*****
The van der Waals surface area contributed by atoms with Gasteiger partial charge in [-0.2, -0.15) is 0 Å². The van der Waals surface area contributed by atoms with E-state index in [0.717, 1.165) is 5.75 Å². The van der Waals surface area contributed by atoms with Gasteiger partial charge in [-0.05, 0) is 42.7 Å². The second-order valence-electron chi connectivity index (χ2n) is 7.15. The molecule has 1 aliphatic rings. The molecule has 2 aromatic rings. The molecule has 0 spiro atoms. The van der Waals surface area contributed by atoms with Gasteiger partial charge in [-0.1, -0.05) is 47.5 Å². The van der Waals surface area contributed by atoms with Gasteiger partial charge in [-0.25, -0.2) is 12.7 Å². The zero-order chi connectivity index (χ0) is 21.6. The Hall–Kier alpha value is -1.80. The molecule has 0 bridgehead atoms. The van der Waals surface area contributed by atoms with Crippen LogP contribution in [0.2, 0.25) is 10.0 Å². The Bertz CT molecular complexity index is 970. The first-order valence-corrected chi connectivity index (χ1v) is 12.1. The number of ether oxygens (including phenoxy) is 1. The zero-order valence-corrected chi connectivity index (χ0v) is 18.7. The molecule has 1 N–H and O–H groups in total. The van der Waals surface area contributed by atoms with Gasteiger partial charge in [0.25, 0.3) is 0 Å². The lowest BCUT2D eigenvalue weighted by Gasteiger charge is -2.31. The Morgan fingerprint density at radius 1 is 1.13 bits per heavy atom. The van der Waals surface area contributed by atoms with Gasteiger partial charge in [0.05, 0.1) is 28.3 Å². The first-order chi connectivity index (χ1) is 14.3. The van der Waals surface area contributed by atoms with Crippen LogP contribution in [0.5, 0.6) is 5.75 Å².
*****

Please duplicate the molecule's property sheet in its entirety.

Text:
The van der Waals surface area contributed by atoms with Gasteiger partial charge in [-0.2, -0.15) is 0 Å². The van der Waals surface area contributed by atoms with E-state index in [0.717, 1.165) is 5.75 Å². The van der Waals surface area contributed by atoms with Gasteiger partial charge in [-0.05, 0) is 42.7 Å². The second-order valence-electron chi connectivity index (χ2n) is 7.15. The molecule has 1 aliphatic rings. The molecule has 2 aromatic rings. The molecule has 0 spiro atoms. The van der Waals surface area contributed by atoms with Gasteiger partial charge in [-0.1, -0.05) is 47.5 Å². The van der Waals surface area contributed by atoms with Gasteiger partial charge in [-0.25, -0.2) is 12.7 Å². The zero-order chi connectivity index (χ0) is 21.6. The Hall–Kier alpha value is -1.80. The molecule has 0 bridgehead atoms. The van der Waals surface area contributed by atoms with Crippen LogP contribution in [0.2, 0.25) is 10.0 Å². The Bertz CT molecular complexity index is 970. The first-order valence-corrected chi connectivity index (χ1v) is 12.1. The number of ether oxygens (including phenoxy) is 1. The zero-order valence-corrected chi connectivity index (χ0v) is 18.7. The molecule has 1 N–H and O–H groups in total. The van der Waals surface area contributed by atoms with Gasteiger partial charge in [0.25, 0.3) is 0 Å². The lowest BCUT2D eigenvalue weighted by Gasteiger charge is -2.31. The Morgan fingerprint density at radius 1 is 1.13 bits per heavy atom. The van der Waals surface area contributed by atoms with Gasteiger partial charge in [0.05, 0.1) is 28.3 Å². The first-order chi connectivity index (χ1) is 14.3. The van der Waals surface area contributed by atoms with Crippen LogP contribution in [0.5, 0.6) is 5.75 Å².